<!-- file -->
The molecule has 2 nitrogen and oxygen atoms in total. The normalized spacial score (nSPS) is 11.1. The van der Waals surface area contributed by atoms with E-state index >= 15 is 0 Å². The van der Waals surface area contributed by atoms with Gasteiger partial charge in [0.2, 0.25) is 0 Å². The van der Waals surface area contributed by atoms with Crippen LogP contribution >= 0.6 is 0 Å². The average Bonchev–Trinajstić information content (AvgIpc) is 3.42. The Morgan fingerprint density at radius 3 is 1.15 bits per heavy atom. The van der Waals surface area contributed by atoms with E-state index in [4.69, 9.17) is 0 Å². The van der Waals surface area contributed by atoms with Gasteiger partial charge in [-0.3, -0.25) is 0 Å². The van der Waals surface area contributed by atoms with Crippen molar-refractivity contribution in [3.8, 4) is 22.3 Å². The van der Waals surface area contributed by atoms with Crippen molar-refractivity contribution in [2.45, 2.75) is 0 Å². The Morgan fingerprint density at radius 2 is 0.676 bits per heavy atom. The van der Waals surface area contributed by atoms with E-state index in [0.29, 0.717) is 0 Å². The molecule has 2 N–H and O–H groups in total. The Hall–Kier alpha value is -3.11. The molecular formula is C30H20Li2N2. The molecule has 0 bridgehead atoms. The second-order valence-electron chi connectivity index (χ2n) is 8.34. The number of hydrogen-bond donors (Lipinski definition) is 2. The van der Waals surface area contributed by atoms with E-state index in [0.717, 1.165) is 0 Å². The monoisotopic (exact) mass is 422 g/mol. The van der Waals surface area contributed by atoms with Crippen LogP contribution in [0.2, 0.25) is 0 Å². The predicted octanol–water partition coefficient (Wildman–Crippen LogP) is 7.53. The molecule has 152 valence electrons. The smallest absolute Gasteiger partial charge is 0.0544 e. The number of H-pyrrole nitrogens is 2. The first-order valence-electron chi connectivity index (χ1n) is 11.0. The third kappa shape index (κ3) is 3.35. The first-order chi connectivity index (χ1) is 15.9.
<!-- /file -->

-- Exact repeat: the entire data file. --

The molecule has 2 nitrogen and oxygen atoms in total. The normalized spacial score (nSPS) is 11.1. The van der Waals surface area contributed by atoms with E-state index >= 15 is 0 Å². The van der Waals surface area contributed by atoms with Gasteiger partial charge in [0.2, 0.25) is 0 Å². The van der Waals surface area contributed by atoms with Crippen LogP contribution >= 0.6 is 0 Å². The average Bonchev–Trinajstić information content (AvgIpc) is 3.42. The Morgan fingerprint density at radius 3 is 1.15 bits per heavy atom. The van der Waals surface area contributed by atoms with E-state index in [4.69, 9.17) is 0 Å². The van der Waals surface area contributed by atoms with Gasteiger partial charge in [-0.3, -0.25) is 0 Å². The van der Waals surface area contributed by atoms with Crippen molar-refractivity contribution in [3.8, 4) is 22.3 Å². The van der Waals surface area contributed by atoms with Crippen molar-refractivity contribution in [2.45, 2.75) is 0 Å². The Morgan fingerprint density at radius 2 is 0.676 bits per heavy atom. The van der Waals surface area contributed by atoms with E-state index in [0.29, 0.717) is 0 Å². The molecule has 2 N–H and O–H groups in total. The Hall–Kier alpha value is -3.11. The molecular formula is C30H20Li2N2. The molecule has 0 bridgehead atoms. The second-order valence-electron chi connectivity index (χ2n) is 8.34. The number of hydrogen-bond donors (Lipinski definition) is 2. The van der Waals surface area contributed by atoms with E-state index in [0.717, 1.165) is 0 Å². The monoisotopic (exact) mass is 422 g/mol. The van der Waals surface area contributed by atoms with Crippen LogP contribution in [0.2, 0.25) is 0 Å². The predicted octanol–water partition coefficient (Wildman–Crippen LogP) is 7.53. The molecule has 152 valence electrons. The smallest absolute Gasteiger partial charge is 0.0544 e. The number of H-pyrrole nitrogens is 2. The first-order valence-electron chi connectivity index (χ1n) is 11.0. The third kappa shape index (κ3) is 3.35. The first-order chi connectivity index (χ1) is 15.9.